What is economic misconduct?

Setting boundaries when co-parenting

Family experts and the courts agree that co-parenting is the best approach to raising children if the parents file for divorce. Ideally, this will involve effortless planning, seamless transitions between homes, and parents who are on the same page when it comes to goals for raising the children and rules for doing it. The reality, however, is that it will take effort, but it is possible.

It will be necessary to reset the family dynamic in the post-divorce reality. Some family experts believe the best place to start this process is by setting some clear boundaries that will actually be a benefit for all involved. Clear strategies can go a long way towards reducing confusion and stress for both kids and parents.

Breaking the news of your divorce is complex

Making the final decision to file for divorce is difficult, but the hardest part of all may be telling the children. While it will likely take time and patience for them to understand, we expect friends, adult family members and work colleagues to understand and offer empathy when they hear the news.

Unfortunately, they don't always meet expectations. Some will be confused by the news and respond with something that makes little sense. Others will perfectly sum up the circumstances of the split with kind words along the lines of “I’m sorry to hear that, let me know if I can do anything to help.”

Advice for dealing with a lying ex-spouse

Parents may tell white lies for various reasons. It can be continuing the fallacy of Santa Claus, the tooth fairy or Easter bunny. It may be a well-intentioned attempt to shield a teen from unnecessary emotional turmoil. Ideally, these fibs are harmless or protective.

A more harmful example would be an ex-spouse who tells untrue facts about a co-parent to their children or other family members. Typically, there are two versions of the story with the truth somewhere in-between, but the Ethicist column in the New York Times takes the inquiry from a frustrated co-parent at face value.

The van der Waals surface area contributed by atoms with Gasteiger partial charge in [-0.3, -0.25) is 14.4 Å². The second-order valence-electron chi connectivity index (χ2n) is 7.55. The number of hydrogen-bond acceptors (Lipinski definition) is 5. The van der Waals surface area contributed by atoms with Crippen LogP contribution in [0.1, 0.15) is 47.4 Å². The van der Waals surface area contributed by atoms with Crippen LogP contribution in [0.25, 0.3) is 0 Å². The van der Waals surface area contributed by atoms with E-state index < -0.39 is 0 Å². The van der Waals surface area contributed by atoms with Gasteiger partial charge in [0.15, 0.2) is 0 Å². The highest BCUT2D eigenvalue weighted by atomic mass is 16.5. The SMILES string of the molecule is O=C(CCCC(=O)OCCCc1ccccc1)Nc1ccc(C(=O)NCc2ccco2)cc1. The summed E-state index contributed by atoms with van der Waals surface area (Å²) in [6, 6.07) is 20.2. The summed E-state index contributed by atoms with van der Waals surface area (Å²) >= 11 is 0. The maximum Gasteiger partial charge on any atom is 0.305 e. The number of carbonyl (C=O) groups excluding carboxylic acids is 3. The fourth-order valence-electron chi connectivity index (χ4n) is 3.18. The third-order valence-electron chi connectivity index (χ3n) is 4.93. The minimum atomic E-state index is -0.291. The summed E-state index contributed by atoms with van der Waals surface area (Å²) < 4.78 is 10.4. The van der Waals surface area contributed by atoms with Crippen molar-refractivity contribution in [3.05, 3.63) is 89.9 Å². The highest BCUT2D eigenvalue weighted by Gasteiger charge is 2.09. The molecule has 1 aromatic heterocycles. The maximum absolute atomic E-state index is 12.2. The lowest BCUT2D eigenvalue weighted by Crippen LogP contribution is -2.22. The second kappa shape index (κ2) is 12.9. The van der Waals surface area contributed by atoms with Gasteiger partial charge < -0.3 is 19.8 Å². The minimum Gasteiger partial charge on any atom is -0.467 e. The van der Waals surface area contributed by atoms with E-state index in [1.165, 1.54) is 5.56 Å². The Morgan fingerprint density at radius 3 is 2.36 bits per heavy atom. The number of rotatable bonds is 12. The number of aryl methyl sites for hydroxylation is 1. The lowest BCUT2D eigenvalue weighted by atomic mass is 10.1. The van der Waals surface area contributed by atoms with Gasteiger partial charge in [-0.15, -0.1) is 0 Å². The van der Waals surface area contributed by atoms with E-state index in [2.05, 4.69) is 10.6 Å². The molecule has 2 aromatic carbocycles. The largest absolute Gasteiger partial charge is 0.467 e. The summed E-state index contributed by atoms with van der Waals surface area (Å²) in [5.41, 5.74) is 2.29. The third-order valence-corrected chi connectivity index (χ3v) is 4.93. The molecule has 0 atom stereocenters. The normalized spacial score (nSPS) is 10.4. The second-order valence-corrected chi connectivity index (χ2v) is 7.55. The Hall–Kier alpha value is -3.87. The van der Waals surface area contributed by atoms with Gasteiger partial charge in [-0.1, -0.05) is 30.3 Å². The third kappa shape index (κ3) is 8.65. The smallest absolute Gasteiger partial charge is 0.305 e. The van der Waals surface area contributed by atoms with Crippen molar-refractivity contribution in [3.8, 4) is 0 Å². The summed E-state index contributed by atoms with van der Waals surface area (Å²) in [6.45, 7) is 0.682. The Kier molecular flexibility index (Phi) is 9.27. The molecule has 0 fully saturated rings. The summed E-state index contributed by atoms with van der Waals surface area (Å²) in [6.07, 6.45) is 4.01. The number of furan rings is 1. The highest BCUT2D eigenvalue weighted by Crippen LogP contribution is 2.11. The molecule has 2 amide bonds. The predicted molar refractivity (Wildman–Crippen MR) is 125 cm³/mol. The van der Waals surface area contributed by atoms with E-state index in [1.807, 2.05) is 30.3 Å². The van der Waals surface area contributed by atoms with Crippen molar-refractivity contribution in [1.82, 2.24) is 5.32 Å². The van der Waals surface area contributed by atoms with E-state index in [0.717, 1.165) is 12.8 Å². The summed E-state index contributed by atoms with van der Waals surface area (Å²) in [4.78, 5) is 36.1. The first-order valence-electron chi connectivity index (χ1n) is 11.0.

Theatrics are rarely effective in court

A Kansas man recently made national news when he filed a motion for trial by combat. His goal was to meet his soon to be ex-wife or her lawyer “on the field of battle where he will rend their souls from their corporal bodies.” David Ostrom came upon this unlikely solution after claiming that his wife, Bridget Ostrom, and her lawyer had legally destroyed him.

Ostrom was unhappy with the custody agreement and an obligation to pay property taxes owed. He also requested 12 weeks so he could have a Katana sword and a Wakizashi sword forged for the duel. While he is a fan of Game of Thrones, which may have inspired his request, Ostrom has no experience wielding a sword of any kind.

Tips for coping with a high-conflict divorce

Divorce can be one of the most difficult challenges that any of us ever face. This is especially true if the spouse intentionally or unintentionally makes matters worse with their actions. Perhaps this behavior was the cause of the marriage’s demise, or maybe it's new. Either way, marriage experts and therapists agree that it’s crucial to take steps to protect yourself and your well-being during this unnecessarily difficult process.

7 issues to consider